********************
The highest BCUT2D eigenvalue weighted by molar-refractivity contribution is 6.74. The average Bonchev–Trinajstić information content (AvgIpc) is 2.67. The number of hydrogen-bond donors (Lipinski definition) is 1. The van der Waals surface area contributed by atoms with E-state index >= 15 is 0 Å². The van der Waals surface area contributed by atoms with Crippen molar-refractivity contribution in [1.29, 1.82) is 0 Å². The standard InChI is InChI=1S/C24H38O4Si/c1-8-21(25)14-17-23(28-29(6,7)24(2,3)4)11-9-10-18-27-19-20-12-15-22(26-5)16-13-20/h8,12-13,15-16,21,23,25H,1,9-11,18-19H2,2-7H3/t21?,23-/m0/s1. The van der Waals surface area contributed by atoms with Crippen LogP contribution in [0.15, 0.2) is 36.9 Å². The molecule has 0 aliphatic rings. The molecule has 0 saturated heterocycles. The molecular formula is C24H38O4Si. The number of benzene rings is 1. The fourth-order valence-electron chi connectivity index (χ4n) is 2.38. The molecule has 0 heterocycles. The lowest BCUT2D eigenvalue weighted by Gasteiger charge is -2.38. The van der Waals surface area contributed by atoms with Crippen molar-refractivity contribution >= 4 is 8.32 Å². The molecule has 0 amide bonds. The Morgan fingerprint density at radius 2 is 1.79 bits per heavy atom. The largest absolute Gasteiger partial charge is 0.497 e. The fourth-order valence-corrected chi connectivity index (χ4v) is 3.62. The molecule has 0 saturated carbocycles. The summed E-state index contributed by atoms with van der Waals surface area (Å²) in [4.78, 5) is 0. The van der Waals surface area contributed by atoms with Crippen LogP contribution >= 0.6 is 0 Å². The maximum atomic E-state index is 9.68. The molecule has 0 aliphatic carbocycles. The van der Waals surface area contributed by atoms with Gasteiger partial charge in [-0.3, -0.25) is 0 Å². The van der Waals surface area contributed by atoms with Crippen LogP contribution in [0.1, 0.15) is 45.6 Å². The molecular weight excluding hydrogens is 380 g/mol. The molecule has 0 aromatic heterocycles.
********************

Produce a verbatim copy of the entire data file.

The highest BCUT2D eigenvalue weighted by molar-refractivity contribution is 6.74. The average Bonchev–Trinajstić information content (AvgIpc) is 2.67. The number of hydrogen-bond donors (Lipinski definition) is 1. The van der Waals surface area contributed by atoms with E-state index >= 15 is 0 Å². The van der Waals surface area contributed by atoms with Crippen molar-refractivity contribution in [1.29, 1.82) is 0 Å². The standard InChI is InChI=1S/C24H38O4Si/c1-8-21(25)14-17-23(28-29(6,7)24(2,3)4)11-9-10-18-27-19-20-12-15-22(26-5)16-13-20/h8,12-13,15-16,21,23,25H,1,9-11,18-19H2,2-7H3/t21?,23-/m0/s1. The van der Waals surface area contributed by atoms with Crippen LogP contribution in [0.15, 0.2) is 36.9 Å². The molecule has 0 aliphatic rings. The molecule has 0 saturated heterocycles. The molecular formula is C24H38O4Si. The number of benzene rings is 1. The fourth-order valence-electron chi connectivity index (χ4n) is 2.38. The molecule has 0 heterocycles. The lowest BCUT2D eigenvalue weighted by Gasteiger charge is -2.38. The van der Waals surface area contributed by atoms with Crippen molar-refractivity contribution >= 4 is 8.32 Å². The molecule has 0 amide bonds. The Morgan fingerprint density at radius 2 is 1.79 bits per heavy atom. The largest absolute Gasteiger partial charge is 0.497 e. The fourth-order valence-corrected chi connectivity index (χ4v) is 3.62. The molecule has 0 saturated carbocycles. The summed E-state index contributed by atoms with van der Waals surface area (Å²) in [4.78, 5) is 0. The van der Waals surface area contributed by atoms with Crippen LogP contribution >= 0.6 is 0 Å². The maximum atomic E-state index is 9.68. The molecule has 0 aliphatic carbocycles. The van der Waals surface area contributed by atoms with Gasteiger partial charge in [-0.3, -0.25) is 0 Å². The van der Waals surface area contributed by atoms with Crippen LogP contribution in [0.1, 0.15) is 45.6 Å². The molecular weight excluding hydrogens is 380 g/mol. The molecule has 0 aromatic heterocycles.